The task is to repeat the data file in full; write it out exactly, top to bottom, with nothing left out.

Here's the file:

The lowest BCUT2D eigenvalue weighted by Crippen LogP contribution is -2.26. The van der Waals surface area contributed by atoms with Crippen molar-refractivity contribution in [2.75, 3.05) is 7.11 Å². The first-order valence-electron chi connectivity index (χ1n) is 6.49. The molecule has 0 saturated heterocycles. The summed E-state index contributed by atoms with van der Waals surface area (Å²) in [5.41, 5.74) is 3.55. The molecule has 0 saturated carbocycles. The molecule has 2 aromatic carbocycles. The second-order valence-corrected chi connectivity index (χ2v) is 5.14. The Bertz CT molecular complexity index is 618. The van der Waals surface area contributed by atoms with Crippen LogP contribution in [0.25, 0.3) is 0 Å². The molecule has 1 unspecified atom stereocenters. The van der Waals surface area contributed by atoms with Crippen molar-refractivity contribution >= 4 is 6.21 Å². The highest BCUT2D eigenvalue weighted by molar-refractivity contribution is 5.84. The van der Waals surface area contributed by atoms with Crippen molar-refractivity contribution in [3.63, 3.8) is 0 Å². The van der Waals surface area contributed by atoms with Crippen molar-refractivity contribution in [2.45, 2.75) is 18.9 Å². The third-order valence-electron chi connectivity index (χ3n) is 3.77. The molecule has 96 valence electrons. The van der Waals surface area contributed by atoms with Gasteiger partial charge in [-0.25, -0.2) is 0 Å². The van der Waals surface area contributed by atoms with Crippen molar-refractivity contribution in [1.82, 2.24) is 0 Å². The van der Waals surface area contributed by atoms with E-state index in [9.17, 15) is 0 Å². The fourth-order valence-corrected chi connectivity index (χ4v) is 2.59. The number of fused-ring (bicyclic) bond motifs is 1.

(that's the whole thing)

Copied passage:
The lowest BCUT2D eigenvalue weighted by Crippen LogP contribution is -2.26. The van der Waals surface area contributed by atoms with Crippen molar-refractivity contribution in [2.75, 3.05) is 7.11 Å². The first-order valence-electron chi connectivity index (χ1n) is 6.49. The molecule has 0 saturated heterocycles. The summed E-state index contributed by atoms with van der Waals surface area (Å²) in [5.41, 5.74) is 3.55. The molecule has 0 saturated carbocycles. The molecule has 2 aromatic carbocycles. The second-order valence-corrected chi connectivity index (χ2v) is 5.14. The Bertz CT molecular complexity index is 618. The van der Waals surface area contributed by atoms with Crippen LogP contribution in [0.25, 0.3) is 0 Å². The molecule has 1 unspecified atom stereocenters. The van der Waals surface area contributed by atoms with Crippen molar-refractivity contribution >= 4 is 6.21 Å². The highest BCUT2D eigenvalue weighted by molar-refractivity contribution is 5.84. The van der Waals surface area contributed by atoms with Crippen molar-refractivity contribution in [3.63, 3.8) is 0 Å². The van der Waals surface area contributed by atoms with Crippen molar-refractivity contribution in [2.45, 2.75) is 18.9 Å². The third-order valence-electron chi connectivity index (χ3n) is 3.77. The molecule has 96 valence electrons. The van der Waals surface area contributed by atoms with Gasteiger partial charge in [-0.25, -0.2) is 0 Å². The van der Waals surface area contributed by atoms with Crippen molar-refractivity contribution in [1.82, 2.24) is 0 Å². The van der Waals surface area contributed by atoms with E-state index in [9.17, 15) is 0 Å². The fourth-order valence-corrected chi connectivity index (χ4v) is 2.59. The number of fused-ring (bicyclic) bond motifs is 1.